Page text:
We headed out of One New Change and down to Bank Junction where the architectural contrasts abounded again.


This is No 1 Poultry: the street, like those around it (Milk Street, Bread Street) named after the market produce originally sold here. The building, designed by James Stirling for Peter Palumbo, carves a ship-like post modern silhouette against the sky and has caused much outcry from those – including Prince Charles – whose more conservative sensibilities it offends.
Turning from the post-modernist perspective, we found more traditional architecture clustered around the junction with the Royal Exchange (top left) and the Bank of England (bottom left) dominating the view.

We headed up Cornhill, our guide Paula setting a brisk pace…

The Leadenhall Building (the ‘Cheesegrater’) looms above the stone buildings along Cornhill while St Michael’s doors (right) are tucked a few neat steps back from the street.

…and came to a stop on the corner of Leadenhall Street and St Mary Axe, finding ourselves both surrounded and dwarfed by edifices of steel and glass…

The famous Lloyd’s of London ‘inside out’ building (right) was designed by Richard Rogers (who also designed the Pompidou Centre in Paris with Renzo Piano) on the site of both the previous Lloyd’s building and before that, East India House. The construction style (called Bowellism) is notable for having its interiors – stairwells (spirals), restrooms – the boxes behind the piping which contain electrical and water conduits –  and air conditioning ducts easily accessible to ensure that building never need close due to any malfunction of its ‘essential’ services. This 1986 building was Grade I listed in 2011 much to the chagrin of Lloyd’s (the listing means that the building cannot be changed in any way) so the insurance company’s ‘overflow’ will be moved right across the road to…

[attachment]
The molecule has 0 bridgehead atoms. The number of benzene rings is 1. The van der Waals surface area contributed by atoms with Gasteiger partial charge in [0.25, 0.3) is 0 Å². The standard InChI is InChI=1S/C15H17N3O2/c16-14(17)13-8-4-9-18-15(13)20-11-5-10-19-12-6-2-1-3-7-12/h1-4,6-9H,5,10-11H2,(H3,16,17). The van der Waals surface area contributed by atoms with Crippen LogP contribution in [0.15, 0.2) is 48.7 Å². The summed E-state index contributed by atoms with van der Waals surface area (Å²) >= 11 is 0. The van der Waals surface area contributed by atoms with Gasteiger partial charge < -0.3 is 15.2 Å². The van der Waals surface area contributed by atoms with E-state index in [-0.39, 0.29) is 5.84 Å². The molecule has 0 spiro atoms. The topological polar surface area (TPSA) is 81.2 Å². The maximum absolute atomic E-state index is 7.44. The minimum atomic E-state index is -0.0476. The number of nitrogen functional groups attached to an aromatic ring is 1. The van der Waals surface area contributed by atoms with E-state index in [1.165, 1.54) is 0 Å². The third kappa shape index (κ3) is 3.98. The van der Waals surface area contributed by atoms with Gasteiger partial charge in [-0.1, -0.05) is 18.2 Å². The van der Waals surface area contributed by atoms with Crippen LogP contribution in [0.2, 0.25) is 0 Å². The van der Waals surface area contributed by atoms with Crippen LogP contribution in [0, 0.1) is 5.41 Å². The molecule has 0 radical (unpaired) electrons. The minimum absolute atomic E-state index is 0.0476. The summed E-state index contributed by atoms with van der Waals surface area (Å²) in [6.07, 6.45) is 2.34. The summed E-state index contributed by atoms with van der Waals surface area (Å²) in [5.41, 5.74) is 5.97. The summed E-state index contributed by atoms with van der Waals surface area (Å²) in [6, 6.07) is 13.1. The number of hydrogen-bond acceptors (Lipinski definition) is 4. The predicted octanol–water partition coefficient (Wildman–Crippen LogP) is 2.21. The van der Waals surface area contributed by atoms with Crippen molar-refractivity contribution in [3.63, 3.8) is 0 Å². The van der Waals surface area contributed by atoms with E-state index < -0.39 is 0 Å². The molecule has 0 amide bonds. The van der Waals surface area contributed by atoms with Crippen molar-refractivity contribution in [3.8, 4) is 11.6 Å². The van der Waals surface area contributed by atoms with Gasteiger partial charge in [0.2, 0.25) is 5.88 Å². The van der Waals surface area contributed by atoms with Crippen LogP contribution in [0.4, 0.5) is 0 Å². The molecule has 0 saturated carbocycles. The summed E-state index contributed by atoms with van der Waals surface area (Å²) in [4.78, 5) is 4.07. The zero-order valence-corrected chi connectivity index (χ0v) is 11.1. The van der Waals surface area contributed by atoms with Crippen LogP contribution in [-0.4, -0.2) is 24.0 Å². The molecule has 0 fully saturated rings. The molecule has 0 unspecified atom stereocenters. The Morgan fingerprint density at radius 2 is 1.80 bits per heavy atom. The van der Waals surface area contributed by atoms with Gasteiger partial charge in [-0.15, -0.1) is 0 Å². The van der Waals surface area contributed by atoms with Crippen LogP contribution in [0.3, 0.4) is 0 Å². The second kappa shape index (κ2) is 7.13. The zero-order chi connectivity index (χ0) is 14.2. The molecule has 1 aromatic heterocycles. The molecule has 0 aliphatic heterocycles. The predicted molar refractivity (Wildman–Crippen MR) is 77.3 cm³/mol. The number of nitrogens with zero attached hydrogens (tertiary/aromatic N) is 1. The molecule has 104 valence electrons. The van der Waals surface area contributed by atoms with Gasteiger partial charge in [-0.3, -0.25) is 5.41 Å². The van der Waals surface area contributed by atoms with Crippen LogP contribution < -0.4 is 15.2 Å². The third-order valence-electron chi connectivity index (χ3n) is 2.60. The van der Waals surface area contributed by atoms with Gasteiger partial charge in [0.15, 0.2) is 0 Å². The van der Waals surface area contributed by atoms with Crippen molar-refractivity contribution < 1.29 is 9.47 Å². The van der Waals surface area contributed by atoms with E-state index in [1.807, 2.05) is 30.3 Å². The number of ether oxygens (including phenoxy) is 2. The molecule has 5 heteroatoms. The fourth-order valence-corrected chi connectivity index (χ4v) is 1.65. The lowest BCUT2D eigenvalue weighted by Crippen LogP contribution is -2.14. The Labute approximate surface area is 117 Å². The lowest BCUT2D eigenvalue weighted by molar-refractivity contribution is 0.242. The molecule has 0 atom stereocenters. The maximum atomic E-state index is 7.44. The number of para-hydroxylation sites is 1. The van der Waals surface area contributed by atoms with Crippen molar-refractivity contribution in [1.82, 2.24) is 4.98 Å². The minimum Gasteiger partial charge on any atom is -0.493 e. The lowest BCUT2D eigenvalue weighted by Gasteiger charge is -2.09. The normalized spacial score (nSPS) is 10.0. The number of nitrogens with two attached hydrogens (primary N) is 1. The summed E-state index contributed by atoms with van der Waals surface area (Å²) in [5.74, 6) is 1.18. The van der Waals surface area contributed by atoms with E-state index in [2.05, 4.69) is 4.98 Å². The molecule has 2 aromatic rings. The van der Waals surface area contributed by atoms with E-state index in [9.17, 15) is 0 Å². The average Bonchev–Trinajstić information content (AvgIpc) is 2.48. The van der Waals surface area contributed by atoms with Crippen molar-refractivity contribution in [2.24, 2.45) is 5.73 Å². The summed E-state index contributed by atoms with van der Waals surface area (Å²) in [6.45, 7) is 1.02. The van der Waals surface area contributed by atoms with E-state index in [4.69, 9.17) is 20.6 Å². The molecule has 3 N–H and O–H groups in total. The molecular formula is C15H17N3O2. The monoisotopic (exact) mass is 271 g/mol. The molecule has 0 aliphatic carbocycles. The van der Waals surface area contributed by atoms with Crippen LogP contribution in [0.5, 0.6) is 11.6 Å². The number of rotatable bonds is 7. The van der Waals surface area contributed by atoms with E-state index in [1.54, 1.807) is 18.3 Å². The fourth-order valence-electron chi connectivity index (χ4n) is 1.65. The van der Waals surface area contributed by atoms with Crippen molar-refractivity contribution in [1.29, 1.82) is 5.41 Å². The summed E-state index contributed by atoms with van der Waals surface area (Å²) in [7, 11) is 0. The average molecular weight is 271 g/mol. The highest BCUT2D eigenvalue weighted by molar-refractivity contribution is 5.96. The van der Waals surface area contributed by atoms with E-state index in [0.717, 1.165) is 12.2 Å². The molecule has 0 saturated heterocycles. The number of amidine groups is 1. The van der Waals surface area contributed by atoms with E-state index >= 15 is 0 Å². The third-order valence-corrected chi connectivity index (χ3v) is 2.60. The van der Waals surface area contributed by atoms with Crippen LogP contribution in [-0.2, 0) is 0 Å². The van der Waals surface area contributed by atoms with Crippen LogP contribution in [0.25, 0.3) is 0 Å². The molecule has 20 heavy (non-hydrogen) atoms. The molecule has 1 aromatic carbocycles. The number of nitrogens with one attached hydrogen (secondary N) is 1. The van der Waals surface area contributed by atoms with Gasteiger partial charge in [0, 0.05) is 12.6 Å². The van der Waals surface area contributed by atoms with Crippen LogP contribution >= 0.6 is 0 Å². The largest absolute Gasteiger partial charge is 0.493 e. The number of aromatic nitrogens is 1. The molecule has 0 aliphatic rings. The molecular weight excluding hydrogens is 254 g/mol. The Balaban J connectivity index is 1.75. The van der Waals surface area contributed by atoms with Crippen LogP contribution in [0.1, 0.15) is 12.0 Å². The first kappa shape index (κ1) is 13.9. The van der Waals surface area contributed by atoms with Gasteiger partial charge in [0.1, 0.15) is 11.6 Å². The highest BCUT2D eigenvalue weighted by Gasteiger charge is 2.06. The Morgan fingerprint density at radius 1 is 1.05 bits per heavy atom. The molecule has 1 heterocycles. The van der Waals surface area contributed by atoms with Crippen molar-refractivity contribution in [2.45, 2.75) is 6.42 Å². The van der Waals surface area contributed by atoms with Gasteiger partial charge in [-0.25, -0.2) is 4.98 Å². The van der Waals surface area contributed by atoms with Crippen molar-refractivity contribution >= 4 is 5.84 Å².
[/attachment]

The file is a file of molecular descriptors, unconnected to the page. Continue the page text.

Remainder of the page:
…the Cheesegrater (official name The Leadenhall Building). Situated at 122 Leadenhall Street, this building is nearing completion and is expected to open in Spring this year.

And not to be outdone, just a stone’s throw away stands The Gherkin.

The Gherkin‘s official name is the Swiss Re Building – or that’s what previous owners Swiss Re insisted on. Another Norman Foster design and completed in 2003, 30 St Mary Axe was built on the site of the former Baltic Exchange which was damaged in a Provisional IRA bombing in 1992. I thought it seemed rather fitting that The Cheesegrater is within arms reach of The Gherkin…

And with that, it was a short walk to Bishopsgate and the end of our tour. Almost 3 hours (including what Paula likes to call a ‘warming coffee break’ at the Costa Coffee halfway point).

I strolled back towards Moorgate tube station filled with excitement at what a dynamic and fascinating city I live in. The time had flown by and I was so glad that I had dragged myself out of bed and braved the chill to explore this amazing ‘backyard’ of mine. I kept gazing around, wondering about the stories of the buildings that loomed over me and as I reached the intersection of London Wall and Moorgate again, I couldn’t help but take just one last parting shot.


The old and the new right next to each other again.

I don’t know their story. But I am sure it’s fascinating.